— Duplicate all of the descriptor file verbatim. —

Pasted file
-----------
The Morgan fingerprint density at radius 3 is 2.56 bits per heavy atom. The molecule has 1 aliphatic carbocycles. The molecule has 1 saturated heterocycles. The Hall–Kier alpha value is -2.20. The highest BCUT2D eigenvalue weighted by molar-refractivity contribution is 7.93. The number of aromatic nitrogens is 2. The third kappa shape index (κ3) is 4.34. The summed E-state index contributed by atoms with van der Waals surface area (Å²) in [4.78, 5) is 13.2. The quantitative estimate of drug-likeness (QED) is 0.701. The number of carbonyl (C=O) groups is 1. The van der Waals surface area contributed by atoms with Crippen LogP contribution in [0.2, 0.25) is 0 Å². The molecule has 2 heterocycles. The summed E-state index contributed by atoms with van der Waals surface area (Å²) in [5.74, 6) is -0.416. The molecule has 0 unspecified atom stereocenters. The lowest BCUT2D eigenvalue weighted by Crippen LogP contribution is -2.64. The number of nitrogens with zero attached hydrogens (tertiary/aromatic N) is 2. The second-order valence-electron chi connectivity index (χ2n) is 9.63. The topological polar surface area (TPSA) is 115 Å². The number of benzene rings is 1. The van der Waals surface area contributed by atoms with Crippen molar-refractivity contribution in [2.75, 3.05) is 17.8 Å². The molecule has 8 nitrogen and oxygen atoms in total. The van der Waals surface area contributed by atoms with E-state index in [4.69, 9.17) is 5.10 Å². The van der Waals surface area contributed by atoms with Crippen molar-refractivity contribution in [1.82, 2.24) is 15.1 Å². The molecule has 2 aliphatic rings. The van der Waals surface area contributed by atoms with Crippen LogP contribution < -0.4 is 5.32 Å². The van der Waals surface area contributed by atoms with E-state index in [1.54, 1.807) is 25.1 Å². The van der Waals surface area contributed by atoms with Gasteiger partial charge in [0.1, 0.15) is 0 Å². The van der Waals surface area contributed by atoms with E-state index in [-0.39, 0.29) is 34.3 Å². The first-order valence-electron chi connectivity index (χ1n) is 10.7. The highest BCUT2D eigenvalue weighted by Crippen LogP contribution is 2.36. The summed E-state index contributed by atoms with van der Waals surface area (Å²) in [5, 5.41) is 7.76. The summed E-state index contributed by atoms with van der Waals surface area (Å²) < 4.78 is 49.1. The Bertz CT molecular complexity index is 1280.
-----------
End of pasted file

The Morgan fingerprint density at radius 3 is 2.56 bits per heavy atom. The molecule has 1 aliphatic carbocycles. The molecule has 1 saturated heterocycles. The Hall–Kier alpha value is -2.20. The highest BCUT2D eigenvalue weighted by molar-refractivity contribution is 7.93. The number of aromatic nitrogens is 2. The third kappa shape index (κ3) is 4.34. The summed E-state index contributed by atoms with van der Waals surface area (Å²) in [4.78, 5) is 13.2. The quantitative estimate of drug-likeness (QED) is 0.701. The number of carbonyl (C=O) groups is 1. The van der Waals surface area contributed by atoms with Crippen LogP contribution in [0.2, 0.25) is 0 Å². The molecule has 2 heterocycles. The summed E-state index contributed by atoms with van der Waals surface area (Å²) in [5.74, 6) is -0.416. The molecule has 0 unspecified atom stereocenters. The lowest BCUT2D eigenvalue weighted by Crippen LogP contribution is -2.64. The number of nitrogens with zero attached hydrogens (tertiary/aromatic N) is 2. The second-order valence-electron chi connectivity index (χ2n) is 9.63. The topological polar surface area (TPSA) is 115 Å². The number of benzene rings is 1. The van der Waals surface area contributed by atoms with Crippen molar-refractivity contribution in [2.75, 3.05) is 17.8 Å². The molecule has 8 nitrogen and oxygen atoms in total. The van der Waals surface area contributed by atoms with E-state index in [4.69, 9.17) is 5.10 Å². The van der Waals surface area contributed by atoms with Crippen molar-refractivity contribution in [1.82, 2.24) is 15.1 Å². The molecule has 2 aliphatic rings. The van der Waals surface area contributed by atoms with Crippen LogP contribution < -0.4 is 5.32 Å². The van der Waals surface area contributed by atoms with E-state index in [1.54, 1.807) is 25.1 Å². The van der Waals surface area contributed by atoms with Gasteiger partial charge in [0.1, 0.15) is 0 Å². The van der Waals surface area contributed by atoms with E-state index in [-0.39, 0.29) is 34.3 Å². The first-order valence-electron chi connectivity index (χ1n) is 10.7. The highest BCUT2D eigenvalue weighted by Crippen LogP contribution is 2.36. The summed E-state index contributed by atoms with van der Waals surface area (Å²) in [5, 5.41) is 7.76. The summed E-state index contributed by atoms with van der Waals surface area (Å²) < 4.78 is 49.1. The Bertz CT molecular complexity index is 1280.